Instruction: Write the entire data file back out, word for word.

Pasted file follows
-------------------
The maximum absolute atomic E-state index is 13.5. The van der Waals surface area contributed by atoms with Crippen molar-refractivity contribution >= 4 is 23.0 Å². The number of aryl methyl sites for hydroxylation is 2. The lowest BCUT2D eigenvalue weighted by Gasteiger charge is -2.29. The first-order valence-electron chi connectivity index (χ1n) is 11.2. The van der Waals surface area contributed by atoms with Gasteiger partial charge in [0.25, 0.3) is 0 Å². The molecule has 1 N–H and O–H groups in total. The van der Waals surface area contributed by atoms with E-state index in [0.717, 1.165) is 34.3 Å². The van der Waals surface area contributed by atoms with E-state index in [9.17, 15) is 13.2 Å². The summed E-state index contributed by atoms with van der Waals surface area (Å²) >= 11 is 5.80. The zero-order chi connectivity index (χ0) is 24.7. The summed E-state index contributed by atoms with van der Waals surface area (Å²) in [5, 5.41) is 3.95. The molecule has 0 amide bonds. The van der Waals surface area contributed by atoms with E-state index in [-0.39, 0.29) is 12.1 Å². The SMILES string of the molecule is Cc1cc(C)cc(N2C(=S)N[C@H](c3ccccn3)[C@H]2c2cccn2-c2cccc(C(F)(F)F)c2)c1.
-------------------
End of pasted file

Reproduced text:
The maximum absolute atomic E-state index is 13.5. The van der Waals surface area contributed by atoms with Crippen molar-refractivity contribution >= 4 is 23.0 Å². The number of aryl methyl sites for hydroxylation is 2. The lowest BCUT2D eigenvalue weighted by Gasteiger charge is -2.29. The first-order valence-electron chi connectivity index (χ1n) is 11.2. The van der Waals surface area contributed by atoms with Gasteiger partial charge in [0.25, 0.3) is 0 Å². The molecule has 1 N–H and O–H groups in total. The van der Waals surface area contributed by atoms with E-state index in [0.717, 1.165) is 34.3 Å². The van der Waals surface area contributed by atoms with E-state index in [9.17, 15) is 13.2 Å². The summed E-state index contributed by atoms with van der Waals surface area (Å²) >= 11 is 5.80. The zero-order chi connectivity index (χ0) is 24.7. The summed E-state index contributed by atoms with van der Waals surface area (Å²) in [5, 5.41) is 3.95. The molecule has 0 amide bonds. The van der Waals surface area contributed by atoms with E-state index in [-0.39, 0.29) is 12.1 Å². The SMILES string of the molecule is Cc1cc(C)cc(N2C(=S)N[C@H](c3ccccn3)[C@H]2c2cccn2-c2cccc(C(F)(F)F)c2)c1.